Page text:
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Who Disciplines Management in Poorly Performing Companies?

Julian Franks, Colin Mayer, Luc Renneboog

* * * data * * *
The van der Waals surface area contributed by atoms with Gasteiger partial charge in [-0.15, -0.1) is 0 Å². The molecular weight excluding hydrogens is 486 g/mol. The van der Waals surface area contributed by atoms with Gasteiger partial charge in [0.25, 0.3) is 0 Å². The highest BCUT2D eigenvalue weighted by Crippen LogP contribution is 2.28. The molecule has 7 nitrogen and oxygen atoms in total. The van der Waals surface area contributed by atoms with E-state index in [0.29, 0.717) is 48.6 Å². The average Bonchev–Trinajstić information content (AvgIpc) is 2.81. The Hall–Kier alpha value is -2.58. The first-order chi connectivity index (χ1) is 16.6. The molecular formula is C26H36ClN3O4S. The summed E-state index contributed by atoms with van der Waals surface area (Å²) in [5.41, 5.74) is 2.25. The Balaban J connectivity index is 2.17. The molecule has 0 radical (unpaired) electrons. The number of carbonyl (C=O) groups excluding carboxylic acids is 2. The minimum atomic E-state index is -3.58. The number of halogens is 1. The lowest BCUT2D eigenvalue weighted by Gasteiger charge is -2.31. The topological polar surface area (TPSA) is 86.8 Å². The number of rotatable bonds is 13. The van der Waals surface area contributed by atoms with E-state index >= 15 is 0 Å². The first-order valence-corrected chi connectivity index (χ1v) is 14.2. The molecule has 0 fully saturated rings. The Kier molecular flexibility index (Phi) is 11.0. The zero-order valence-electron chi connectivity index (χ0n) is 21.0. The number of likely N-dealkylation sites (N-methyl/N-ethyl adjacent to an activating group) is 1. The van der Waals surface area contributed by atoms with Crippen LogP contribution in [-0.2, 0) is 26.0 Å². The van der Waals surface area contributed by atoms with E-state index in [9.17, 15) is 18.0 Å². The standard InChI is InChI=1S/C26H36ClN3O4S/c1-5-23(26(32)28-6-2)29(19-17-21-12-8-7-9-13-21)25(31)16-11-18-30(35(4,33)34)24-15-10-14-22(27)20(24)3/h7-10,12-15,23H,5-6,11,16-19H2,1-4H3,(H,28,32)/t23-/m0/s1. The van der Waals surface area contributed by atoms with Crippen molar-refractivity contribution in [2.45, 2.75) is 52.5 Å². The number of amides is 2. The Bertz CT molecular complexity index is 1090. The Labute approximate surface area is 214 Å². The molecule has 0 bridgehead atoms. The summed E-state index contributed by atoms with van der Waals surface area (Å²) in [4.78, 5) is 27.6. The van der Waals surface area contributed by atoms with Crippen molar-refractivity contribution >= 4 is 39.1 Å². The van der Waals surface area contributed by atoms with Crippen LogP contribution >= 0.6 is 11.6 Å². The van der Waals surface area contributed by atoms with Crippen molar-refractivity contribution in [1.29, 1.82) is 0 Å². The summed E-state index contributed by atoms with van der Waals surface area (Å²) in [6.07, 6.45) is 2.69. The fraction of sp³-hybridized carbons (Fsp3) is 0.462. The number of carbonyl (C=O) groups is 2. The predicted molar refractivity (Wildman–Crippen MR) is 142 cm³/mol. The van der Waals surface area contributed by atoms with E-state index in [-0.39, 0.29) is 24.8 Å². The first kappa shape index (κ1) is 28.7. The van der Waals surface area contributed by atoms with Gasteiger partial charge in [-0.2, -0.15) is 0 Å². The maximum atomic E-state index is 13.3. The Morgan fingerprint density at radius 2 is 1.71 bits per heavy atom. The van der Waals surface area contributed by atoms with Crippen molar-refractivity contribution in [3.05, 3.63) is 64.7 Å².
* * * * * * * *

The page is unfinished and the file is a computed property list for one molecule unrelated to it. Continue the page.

Economic theory points to five parties disciplining management of poorly performing firms: holders of large share blocks, acquirers of new blocks, bidders in takeovers, non-executive directors, and investors during periods of financial distress. This paper reports the first comparative evaluation of the role of these different parties in disciplining management. We find that, in the UK, most parties, including holders of substantial share blocks, exert little disciplining and that some, for example, inside holders of share blocks and boards dominated by non-executive directors, actually impede it. Bidders replace a high proportion of management of companies acquired in takeovers but do not target poorly performing management. In contrast, during periods of financial constraints prompting distressed rights issues and capital restructuring, investors focus control on poorly performing companies. These results stand in contrast to the US, where there is little evidence of a role for new equity issues but non-executive directors and acquirers of share blocks perform a disciplinary function. The different governance outcomes are attributed to differences in minority investor protection in two countries with supposedly similar common law systems.

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